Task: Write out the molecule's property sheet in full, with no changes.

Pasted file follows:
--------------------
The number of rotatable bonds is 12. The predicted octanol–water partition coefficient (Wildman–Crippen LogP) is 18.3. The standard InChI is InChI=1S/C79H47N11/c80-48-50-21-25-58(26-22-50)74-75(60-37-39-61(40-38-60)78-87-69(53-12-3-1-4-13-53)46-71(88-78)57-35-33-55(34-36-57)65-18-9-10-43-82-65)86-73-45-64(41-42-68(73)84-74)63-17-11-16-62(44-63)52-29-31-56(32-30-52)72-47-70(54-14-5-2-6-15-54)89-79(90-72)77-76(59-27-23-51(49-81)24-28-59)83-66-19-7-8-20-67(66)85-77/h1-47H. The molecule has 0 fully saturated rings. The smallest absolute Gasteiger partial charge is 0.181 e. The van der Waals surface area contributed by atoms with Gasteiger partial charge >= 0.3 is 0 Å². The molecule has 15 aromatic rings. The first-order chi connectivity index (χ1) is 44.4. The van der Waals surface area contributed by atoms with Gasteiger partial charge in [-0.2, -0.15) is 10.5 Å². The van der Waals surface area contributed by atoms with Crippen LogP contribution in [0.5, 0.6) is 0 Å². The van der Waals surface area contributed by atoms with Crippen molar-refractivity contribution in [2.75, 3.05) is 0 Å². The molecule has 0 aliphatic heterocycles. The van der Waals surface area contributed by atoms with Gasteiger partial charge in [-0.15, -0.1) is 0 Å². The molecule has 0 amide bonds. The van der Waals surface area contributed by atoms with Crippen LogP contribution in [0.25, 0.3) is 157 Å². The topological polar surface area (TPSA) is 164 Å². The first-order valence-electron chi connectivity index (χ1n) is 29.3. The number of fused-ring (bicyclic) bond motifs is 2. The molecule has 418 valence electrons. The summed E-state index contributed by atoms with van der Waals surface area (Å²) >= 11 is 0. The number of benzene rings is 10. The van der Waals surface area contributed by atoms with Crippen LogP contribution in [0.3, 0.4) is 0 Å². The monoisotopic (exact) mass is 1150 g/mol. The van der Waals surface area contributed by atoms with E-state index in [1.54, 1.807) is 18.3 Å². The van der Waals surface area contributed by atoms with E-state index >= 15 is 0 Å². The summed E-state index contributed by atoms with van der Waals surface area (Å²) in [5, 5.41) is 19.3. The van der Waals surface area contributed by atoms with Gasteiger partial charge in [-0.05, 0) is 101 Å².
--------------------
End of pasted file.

The number of rotatable bonds is 12. The predicted octanol–water partition coefficient (Wildman–Crippen LogP) is 18.3. The standard InChI is InChI=1S/C79H47N11/c80-48-50-21-25-58(26-22-50)74-75(60-37-39-61(40-38-60)78-87-69(53-12-3-1-4-13-53)46-71(88-78)57-35-33-55(34-36-57)65-18-9-10-43-82-65)86-73-45-64(41-42-68(73)84-74)63-17-11-16-62(44-63)52-29-31-56(32-30-52)72-47-70(54-14-5-2-6-15-54)89-79(90-72)77-76(59-27-23-51(49-81)24-28-59)83-66-19-7-8-20-67(66)85-77/h1-47H. The molecule has 0 fully saturated rings. The smallest absolute Gasteiger partial charge is 0.181 e. The van der Waals surface area contributed by atoms with Gasteiger partial charge >= 0.3 is 0 Å². The molecule has 15 aromatic rings. The first-order chi connectivity index (χ1) is 44.4. The van der Waals surface area contributed by atoms with Gasteiger partial charge in [-0.2, -0.15) is 10.5 Å². The van der Waals surface area contributed by atoms with Crippen LogP contribution in [0.5, 0.6) is 0 Å². The van der Waals surface area contributed by atoms with Crippen molar-refractivity contribution in [2.75, 3.05) is 0 Å². The molecule has 0 aliphatic heterocycles. The van der Waals surface area contributed by atoms with Gasteiger partial charge in [-0.15, -0.1) is 0 Å². The molecule has 0 amide bonds. The van der Waals surface area contributed by atoms with Crippen LogP contribution in [0.25, 0.3) is 157 Å². The topological polar surface area (TPSA) is 164 Å². The first-order valence-electron chi connectivity index (χ1n) is 29.3. The number of fused-ring (bicyclic) bond motifs is 2. The molecule has 418 valence electrons. The summed E-state index contributed by atoms with van der Waals surface area (Å²) >= 11 is 0. The number of benzene rings is 10. The van der Waals surface area contributed by atoms with Crippen LogP contribution in [0.3, 0.4) is 0 Å². The monoisotopic (exact) mass is 1150 g/mol. The van der Waals surface area contributed by atoms with E-state index in [1.54, 1.807) is 18.3 Å². The van der Waals surface area contributed by atoms with E-state index >= 15 is 0 Å². The summed E-state index contributed by atoms with van der Waals surface area (Å²) in [5, 5.41) is 19.3. The van der Waals surface area contributed by atoms with Gasteiger partial charge in [-0.05, 0) is 101 Å².